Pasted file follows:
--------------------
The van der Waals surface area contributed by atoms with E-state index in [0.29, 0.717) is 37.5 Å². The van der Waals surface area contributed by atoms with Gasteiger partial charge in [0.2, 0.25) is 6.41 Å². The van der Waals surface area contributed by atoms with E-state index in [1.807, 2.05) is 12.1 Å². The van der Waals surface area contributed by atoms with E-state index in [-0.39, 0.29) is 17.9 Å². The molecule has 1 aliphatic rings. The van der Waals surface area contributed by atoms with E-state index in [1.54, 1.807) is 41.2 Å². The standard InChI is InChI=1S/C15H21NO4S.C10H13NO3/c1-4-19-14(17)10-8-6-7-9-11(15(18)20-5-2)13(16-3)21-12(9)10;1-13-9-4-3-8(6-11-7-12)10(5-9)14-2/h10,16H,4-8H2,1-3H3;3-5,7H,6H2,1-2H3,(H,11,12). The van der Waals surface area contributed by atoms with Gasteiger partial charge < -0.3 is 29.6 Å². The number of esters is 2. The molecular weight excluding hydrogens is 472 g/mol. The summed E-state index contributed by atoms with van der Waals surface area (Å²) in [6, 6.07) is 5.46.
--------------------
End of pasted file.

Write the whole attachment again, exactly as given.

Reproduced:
The van der Waals surface area contributed by atoms with E-state index in [0.29, 0.717) is 37.5 Å². The van der Waals surface area contributed by atoms with Gasteiger partial charge in [0.2, 0.25) is 6.41 Å². The van der Waals surface area contributed by atoms with E-state index in [1.807, 2.05) is 12.1 Å². The van der Waals surface area contributed by atoms with E-state index in [-0.39, 0.29) is 17.9 Å². The molecule has 1 aliphatic rings. The van der Waals surface area contributed by atoms with E-state index in [1.54, 1.807) is 41.2 Å². The standard InChI is InChI=1S/C15H21NO4S.C10H13NO3/c1-4-19-14(17)10-8-6-7-9-11(15(18)20-5-2)13(16-3)21-12(9)10;1-13-9-4-3-8(6-11-7-12)10(5-9)14-2/h10,16H,4-8H2,1-3H3;3-5,7H,6H2,1-2H3,(H,11,12). The van der Waals surface area contributed by atoms with Gasteiger partial charge < -0.3 is 29.6 Å². The number of esters is 2. The molecular weight excluding hydrogens is 472 g/mol. The summed E-state index contributed by atoms with van der Waals surface area (Å²) in [6, 6.07) is 5.46.